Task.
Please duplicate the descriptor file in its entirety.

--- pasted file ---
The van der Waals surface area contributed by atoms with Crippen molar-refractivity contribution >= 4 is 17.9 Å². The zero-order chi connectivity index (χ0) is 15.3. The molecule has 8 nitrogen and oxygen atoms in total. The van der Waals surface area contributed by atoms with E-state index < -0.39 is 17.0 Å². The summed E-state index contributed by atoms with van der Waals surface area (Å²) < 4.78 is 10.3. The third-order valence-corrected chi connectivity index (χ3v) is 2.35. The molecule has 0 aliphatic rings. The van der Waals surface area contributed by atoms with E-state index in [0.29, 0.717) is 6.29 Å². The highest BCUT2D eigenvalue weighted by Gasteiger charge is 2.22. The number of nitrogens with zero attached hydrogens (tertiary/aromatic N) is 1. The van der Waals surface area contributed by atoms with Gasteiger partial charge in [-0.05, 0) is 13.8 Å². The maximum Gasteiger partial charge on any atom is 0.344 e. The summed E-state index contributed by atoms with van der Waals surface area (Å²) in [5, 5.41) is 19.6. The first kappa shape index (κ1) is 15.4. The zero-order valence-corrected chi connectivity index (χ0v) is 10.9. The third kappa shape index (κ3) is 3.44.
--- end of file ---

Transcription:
The van der Waals surface area contributed by atoms with Crippen molar-refractivity contribution >= 4 is 17.9 Å². The zero-order chi connectivity index (χ0) is 15.3. The molecule has 8 nitrogen and oxygen atoms in total. The van der Waals surface area contributed by atoms with E-state index < -0.39 is 17.0 Å². The summed E-state index contributed by atoms with van der Waals surface area (Å²) < 4.78 is 10.3. The third-order valence-corrected chi connectivity index (χ3v) is 2.35. The molecule has 0 aliphatic rings. The van der Waals surface area contributed by atoms with E-state index in [0.29, 0.717) is 6.29 Å². The highest BCUT2D eigenvalue weighted by Gasteiger charge is 2.22. The number of nitrogens with zero attached hydrogens (tertiary/aromatic N) is 1. The van der Waals surface area contributed by atoms with Gasteiger partial charge in [-0.05, 0) is 13.8 Å². The maximum Gasteiger partial charge on any atom is 0.344 e. The summed E-state index contributed by atoms with van der Waals surface area (Å²) in [5, 5.41) is 19.6. The first kappa shape index (κ1) is 15.4. The zero-order valence-corrected chi connectivity index (χ0v) is 10.9. The third kappa shape index (κ3) is 3.44.